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  13. What a pure blessing you are and this post too...I understand not being able to do things that you were once able to do...I know what it means to be sad about some of these things...yet I know how it feels to be joyful in spite and to see all the good and the divine purpose...the butterfly poem is amazing...I appreciated learning about this...the butterflys you and your daughters are simply beautiful and so creative...my heart cry's for such tragedy's as the Holocaust...to remember all of these people in such a way just takes my breath away with emotion...bless all of you taking part in this...how wonderful that your daughters have beautiful hearts like their mother...how lovely to have such a visitor today...bless you dear Laura. XX

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  14. Dearest Laura,

    I am so glad that you are enjoying your parents and that they are still there visiting with you!

    My daughter performed in the play, I Never Saw Another Butterfly, when she was in high school. At the time, my youngest daughter was about ten years old and the director asked if she could play one of the smaller children. I cried and cried watching my daughters portray two beautiful children who perished in the Holocaust. Here were two vibrant, healthy, blessed Jewish children portraying two other beautiful, vibrant Jewish children who were murdered. Wrapping my mind around that was excruciating. But, also knowing that my Jewish daughters were able to represent these Holocaust victims and give them voices, made me feel very proud. We are still here. Regardless of what they tried to do to us, we are still here.

    Thank you for letting us know about this "Butterfly Effect" collection. I will definitely gather my four daughters around(and my sweet Jewish husband who converted because he felt he had a Jewish soul), and we will create our own butterflies to send in.

    Have I told you lately how wonderful I think you are?

    Love and big hugs, Chag Sameach!
    Deb

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  15. And I am so saddened by the news of your eyes. I know how much you love to express yourself by doing creative works, and I am glad that you will continue to do so through photography. I look forward to seeing the beautiful photographic work that you will come up with in the future!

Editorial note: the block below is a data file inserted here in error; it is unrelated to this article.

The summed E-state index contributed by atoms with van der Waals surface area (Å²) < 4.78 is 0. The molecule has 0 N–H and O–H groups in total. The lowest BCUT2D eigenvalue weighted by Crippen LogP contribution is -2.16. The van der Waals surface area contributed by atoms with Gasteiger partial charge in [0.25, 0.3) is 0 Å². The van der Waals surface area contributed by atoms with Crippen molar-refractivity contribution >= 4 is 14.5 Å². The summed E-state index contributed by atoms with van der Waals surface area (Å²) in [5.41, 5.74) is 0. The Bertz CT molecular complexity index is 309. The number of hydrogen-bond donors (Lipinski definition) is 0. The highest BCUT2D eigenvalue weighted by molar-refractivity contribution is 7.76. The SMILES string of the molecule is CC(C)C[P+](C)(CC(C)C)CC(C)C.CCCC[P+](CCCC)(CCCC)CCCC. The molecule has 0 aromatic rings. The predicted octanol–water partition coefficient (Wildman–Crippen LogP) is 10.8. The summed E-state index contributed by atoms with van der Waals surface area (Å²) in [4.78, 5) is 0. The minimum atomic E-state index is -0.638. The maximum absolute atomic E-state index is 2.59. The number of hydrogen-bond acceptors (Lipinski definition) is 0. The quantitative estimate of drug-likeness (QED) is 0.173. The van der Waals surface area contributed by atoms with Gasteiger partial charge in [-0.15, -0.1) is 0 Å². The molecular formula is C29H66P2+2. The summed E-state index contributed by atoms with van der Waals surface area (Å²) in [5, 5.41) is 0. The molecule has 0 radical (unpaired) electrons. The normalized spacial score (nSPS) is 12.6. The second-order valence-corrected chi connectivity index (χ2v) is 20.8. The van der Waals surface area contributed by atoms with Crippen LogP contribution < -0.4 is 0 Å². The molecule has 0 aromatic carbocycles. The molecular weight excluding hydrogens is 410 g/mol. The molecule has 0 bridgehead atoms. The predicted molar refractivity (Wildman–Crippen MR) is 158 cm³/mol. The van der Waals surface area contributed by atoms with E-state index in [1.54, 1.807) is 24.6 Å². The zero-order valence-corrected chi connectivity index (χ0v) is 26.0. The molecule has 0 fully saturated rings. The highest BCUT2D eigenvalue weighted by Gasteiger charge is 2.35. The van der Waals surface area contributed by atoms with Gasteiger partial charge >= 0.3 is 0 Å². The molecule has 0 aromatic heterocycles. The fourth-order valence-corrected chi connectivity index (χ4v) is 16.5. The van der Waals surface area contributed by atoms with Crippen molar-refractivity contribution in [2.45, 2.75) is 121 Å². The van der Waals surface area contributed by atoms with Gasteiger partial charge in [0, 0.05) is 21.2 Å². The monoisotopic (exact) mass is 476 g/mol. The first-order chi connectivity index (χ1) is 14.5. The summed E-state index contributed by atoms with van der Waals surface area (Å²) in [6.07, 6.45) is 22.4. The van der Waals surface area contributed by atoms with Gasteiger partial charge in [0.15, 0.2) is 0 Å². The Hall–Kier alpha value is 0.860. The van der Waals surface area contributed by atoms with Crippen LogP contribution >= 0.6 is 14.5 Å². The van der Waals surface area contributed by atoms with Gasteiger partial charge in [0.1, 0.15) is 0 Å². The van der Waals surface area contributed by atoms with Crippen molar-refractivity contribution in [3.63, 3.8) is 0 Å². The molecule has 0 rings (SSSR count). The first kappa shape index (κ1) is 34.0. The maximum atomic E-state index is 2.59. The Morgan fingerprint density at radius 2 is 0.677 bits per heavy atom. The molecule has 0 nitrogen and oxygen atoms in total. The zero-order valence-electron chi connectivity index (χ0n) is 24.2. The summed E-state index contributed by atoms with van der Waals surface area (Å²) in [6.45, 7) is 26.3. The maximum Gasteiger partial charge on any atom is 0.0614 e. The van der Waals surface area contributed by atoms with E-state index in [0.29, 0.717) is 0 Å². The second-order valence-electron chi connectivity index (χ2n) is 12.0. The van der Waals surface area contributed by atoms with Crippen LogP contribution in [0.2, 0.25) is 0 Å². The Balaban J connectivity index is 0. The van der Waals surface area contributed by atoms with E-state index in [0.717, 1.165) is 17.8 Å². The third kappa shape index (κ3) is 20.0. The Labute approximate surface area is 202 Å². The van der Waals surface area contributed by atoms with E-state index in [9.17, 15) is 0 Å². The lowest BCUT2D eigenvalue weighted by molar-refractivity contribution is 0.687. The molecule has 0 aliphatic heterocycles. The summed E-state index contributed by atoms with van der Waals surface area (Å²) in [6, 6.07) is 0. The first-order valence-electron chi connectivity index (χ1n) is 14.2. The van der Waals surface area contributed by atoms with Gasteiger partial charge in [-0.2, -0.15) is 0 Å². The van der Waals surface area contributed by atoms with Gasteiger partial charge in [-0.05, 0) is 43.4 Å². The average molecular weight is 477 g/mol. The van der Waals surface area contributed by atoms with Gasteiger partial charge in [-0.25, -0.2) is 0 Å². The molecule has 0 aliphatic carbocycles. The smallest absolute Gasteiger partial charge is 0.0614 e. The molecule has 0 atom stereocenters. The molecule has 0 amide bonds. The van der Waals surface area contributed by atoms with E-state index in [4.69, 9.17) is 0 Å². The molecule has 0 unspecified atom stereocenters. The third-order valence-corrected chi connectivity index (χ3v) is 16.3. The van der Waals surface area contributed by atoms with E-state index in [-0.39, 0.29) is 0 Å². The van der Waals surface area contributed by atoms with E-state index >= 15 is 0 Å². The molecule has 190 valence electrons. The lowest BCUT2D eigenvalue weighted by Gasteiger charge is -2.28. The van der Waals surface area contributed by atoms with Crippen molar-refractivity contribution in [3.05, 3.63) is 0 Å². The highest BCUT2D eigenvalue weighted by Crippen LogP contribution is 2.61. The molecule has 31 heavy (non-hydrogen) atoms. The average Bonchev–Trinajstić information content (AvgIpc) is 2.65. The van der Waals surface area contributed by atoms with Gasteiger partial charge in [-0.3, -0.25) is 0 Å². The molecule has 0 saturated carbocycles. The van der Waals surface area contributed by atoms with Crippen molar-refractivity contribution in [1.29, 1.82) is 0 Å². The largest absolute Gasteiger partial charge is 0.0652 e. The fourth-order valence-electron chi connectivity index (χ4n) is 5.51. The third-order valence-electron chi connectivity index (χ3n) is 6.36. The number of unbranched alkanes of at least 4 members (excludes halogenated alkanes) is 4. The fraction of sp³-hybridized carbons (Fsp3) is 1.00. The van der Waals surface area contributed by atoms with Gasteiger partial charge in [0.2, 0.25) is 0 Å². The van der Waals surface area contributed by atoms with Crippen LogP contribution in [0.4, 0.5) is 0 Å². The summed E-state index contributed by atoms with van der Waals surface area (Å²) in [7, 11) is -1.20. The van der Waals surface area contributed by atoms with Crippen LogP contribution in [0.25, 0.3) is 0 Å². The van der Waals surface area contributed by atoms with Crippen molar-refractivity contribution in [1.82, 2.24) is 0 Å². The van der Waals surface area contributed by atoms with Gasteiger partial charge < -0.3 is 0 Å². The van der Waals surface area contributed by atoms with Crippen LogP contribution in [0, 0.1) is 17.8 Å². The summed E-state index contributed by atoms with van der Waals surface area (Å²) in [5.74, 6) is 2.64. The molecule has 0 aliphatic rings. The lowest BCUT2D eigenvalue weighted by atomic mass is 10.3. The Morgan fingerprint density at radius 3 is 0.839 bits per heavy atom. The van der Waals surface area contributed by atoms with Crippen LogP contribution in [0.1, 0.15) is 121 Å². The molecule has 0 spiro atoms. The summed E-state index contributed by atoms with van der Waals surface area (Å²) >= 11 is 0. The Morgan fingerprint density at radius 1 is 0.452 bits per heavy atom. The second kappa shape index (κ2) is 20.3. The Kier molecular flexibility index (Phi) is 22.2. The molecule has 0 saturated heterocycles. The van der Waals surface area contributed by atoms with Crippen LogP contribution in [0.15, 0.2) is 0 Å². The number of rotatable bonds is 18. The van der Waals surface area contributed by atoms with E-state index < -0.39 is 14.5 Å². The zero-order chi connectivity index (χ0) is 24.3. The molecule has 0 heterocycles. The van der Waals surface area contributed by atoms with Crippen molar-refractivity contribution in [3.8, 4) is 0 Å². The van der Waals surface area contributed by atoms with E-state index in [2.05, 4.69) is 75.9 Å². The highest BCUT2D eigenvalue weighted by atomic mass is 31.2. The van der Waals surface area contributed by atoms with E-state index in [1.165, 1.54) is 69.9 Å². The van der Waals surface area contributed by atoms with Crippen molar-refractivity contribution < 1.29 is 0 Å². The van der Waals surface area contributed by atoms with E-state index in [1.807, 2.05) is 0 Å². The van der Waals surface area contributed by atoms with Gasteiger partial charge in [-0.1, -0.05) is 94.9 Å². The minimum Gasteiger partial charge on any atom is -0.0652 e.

Love,
    Deb

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  16. Bless you Laura. You are an inspiration to us all. Sight is not an absolute requirement to being an artist - there are many blind painters - their art comes from their heart and soul...as does yours.

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  17. first...what lovely butterflies you created..and what a cause as well for their memory...i love butterflies...and now all the more...

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  18. Laura what a beautiful post starting with the poem and ending with the sacred sound of the owl.. I love that you are still being creative just in different ways, I think it is so great that your butterfly was made from a picture of a window, very meaningful..

    Hugs,
    Karen

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  19. Your post is inspiring, as always and your collection of butterflies is lovely. Thank you so much for sharing this project with us and thank you for taking the time to visit my blog and comment! :o)

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  20. as she lands on a flower
    to sip its nectar,
    she discovers this one
    is drying up
    rather than make a fuss, stamp feet and flap wings,
    she simply lifts off and finds another flower
    from which to sip nectar

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  21. Hi Laura, it is lovely to meet you..super beautiful blog you have and gorgeous inspiring post! Thanks for your wonderful visit to mine and your sparkling words.
    have a magical week!
    Victoria~

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  22. Laurah, a beautiful post. So sorry about your eyes. I only know you have ao such talent and give so much love. It will continue in the way that God intends for you to minister to all of us.
    Enjoy your parents. Blessings from One Woman sent you way..

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  23. How beautiful your butterflies are!
    I was so moved from reading this post, thank you for posting it!

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  24. I have never heard that poem. How could I never have heard that?

    But then again, there is much beauty and sadness gone before and yet to come I may never know of.

    But I know this moment.

    And of some unspeakable things done to Jews. My suffering is practically nonexistent.

    I was thinking of Life Is Beautiful earlier and almost wrote a poem inspired by it, but my mind drifted to something else and the poem lay undone.

    I think I was going to write something like I'd like to be the cheerer of the downhearted, the one directing the game of hide-and-seek, the one acting the fool and making faces to distract the children from their pain but I don' think I am that good or strong.

    There for the grace of so many go I.

    xoxo

    Lovely butterflies and idea for the museum

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  25. And lovely sentiments in your comment above to make peace with all.

    I am all about that. Or at least try to be.

    xoxo again.